Data used in this study are from the European Centre for Medium-Range Weather Forecasts interim reanalysis (ERA-Interim; Dee et al. 2011; http://apps.ecmwf.int/datasets/) and the National Centers for Environmental Prediction–National Center for Atmospheric Research (NCEP–NCAR) reanalyses (Kalnay et al. 1996; http://www.esrl.noaa.gov/psd/), including 4-times-daily (ERA-Interim) and daily (NCEP–NCAR reanalyses) and monthly sea level pressure, geopotential height, and meridional and zonal wind speed. The temperature data used include monthly average surface temperature at 2 m from ERA-Interim, NCEP–NCAR reanalyses, and the Climatic Research Unit (CRU) Time Series, version 3.2.2 (hereafter the dataset is referred to as CRU), of the University of East Anglia in the United Kingdom (Harris et al. 2014; http://www.cru.uea.ac.uk/data/), and the monthly average surface temperature from the National Aeronautics and Space Administration Goddard Institute for Space Studies (NASA GISS; Hansen et al. 2010; http://data.giss.nasa.gov/gistemp/). The monthly precipitation data are from the Global Precipitation Climatology Project (GPCP; Adler et al. 2003). The spatial resolution is 0.5° × 0.5° for the CRU surface temperature data 2° × 2° and 2.5° × 2.5° for other data, and the time period investigated is 35 years (1979–2013).

In this study, an objective identification and tracking algorithm of the cyclone is used to acquire the statistics of the cyclone activity based on the 4-times-daily sea level pressure data. The method was proposed by Murray and Simmonds (1991a,b) and refined by Simmonds et al. (1999). Details are as follows. First, we determine the position of the maximum Laplacian of the sea level pressure and search for the minimum local pressure in its vicinity, which is defined as the center of cyclone at current time step t. Second, based on the locations of the cyclone center at time step t, we estimate the location of the cyclone at the next time step t + 1 by extrapolation according to the moving velocities of the steering flow and the cyclone itself. The authentic cyclone center in the most probable combination with the estimated center at time step t + 1 in its vicinity is assumed to be moved from the center at previous time step t. If we cannot find such a center, the cyclone is assumed to have dissipated. If we cannot find a center at the previous time step, the cyclone can be regarded as nascent. To reduce the error of using the local minimum sea level pressure as the criterion to identify cyclones in high-elevation areas, we set a height threshold to eliminate cyclone activity in regions where the elevation is greater than 1500 m.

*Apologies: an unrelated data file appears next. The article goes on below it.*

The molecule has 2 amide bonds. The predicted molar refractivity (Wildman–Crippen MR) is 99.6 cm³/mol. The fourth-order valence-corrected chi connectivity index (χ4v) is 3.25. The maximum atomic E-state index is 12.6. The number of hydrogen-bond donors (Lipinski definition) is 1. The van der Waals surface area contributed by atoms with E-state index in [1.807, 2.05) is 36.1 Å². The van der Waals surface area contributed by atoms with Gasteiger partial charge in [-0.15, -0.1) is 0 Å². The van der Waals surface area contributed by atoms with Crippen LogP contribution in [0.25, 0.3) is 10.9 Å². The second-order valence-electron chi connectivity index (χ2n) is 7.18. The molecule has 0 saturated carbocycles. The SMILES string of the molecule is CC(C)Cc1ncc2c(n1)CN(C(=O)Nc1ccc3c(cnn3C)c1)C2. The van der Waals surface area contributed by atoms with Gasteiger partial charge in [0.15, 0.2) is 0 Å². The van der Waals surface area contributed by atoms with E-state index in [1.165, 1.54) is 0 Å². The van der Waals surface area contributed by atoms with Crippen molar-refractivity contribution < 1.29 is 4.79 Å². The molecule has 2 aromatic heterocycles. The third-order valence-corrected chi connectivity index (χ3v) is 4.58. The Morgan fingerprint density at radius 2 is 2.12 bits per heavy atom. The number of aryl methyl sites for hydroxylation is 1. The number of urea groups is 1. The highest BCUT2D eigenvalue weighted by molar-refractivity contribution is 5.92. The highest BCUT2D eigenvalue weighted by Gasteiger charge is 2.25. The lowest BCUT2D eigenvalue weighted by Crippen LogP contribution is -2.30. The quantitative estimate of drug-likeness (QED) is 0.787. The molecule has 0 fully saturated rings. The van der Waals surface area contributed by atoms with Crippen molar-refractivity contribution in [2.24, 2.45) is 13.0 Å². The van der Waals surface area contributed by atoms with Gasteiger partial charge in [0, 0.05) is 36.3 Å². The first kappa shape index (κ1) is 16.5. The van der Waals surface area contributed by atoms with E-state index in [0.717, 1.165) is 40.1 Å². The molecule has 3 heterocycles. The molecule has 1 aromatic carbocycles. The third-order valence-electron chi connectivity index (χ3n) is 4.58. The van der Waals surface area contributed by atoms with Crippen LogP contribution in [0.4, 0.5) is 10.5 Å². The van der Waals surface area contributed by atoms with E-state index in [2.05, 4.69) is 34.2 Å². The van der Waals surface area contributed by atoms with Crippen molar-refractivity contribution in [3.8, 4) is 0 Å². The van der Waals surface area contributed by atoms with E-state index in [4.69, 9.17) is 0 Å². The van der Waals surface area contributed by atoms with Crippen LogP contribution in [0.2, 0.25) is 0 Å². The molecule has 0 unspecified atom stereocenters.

3. Variation in the midlatitude cyclone activity over East Asia

First, we used the objective identification and tracking algorithm of the cyclone to establish data of cyclone paths in 1979–2013 and defined the numbers of cyclone tracks passing a grid cell of 2.5° longitude × 2.5° latitude during summer (with repeated entries of the same track being counted as one) as the frequency of cyclone activity, which is used to characterize the midlatitude cyclone activity in East Asia. Figure 1a shows the average frequency of summer cyclone activity over 35 years in the northern part of East Asia. Since the cyclone activity in areas with elevations over 1500 m was excluded, there is generally no significant cyclone activity in the high-elevation region to the west of Mongolia. The maximum of cyclone activity mainly appears in midwestern Mongolia and northeastern China. High frequency of the cyclone activity generally exhibits a zonal pattern and slightly slants to the northeast, indicating that the cyclones move eastward from central Mongolia to north of Heilongjiang in China. These results are generally consistent with the basic characteristics of the average frequency of the summer cyclone activity in the Northern Hemisphere from 1958 to 2001 as described by Zhang et al. (2012a) using ERA-40 data. Figure 1b shows the interannual variability of the frequency of cyclone activity. The maximum standard deviation of cyclone activity is also located in central Mongolia, which indicates that both the most frequent cyclone activity and the greatest variation of cyclone activity happen in this area. Therefore, in the following analysis, Mongolia was selected as the representative area for the midlatitude cyclone anomaly activity in East Asia.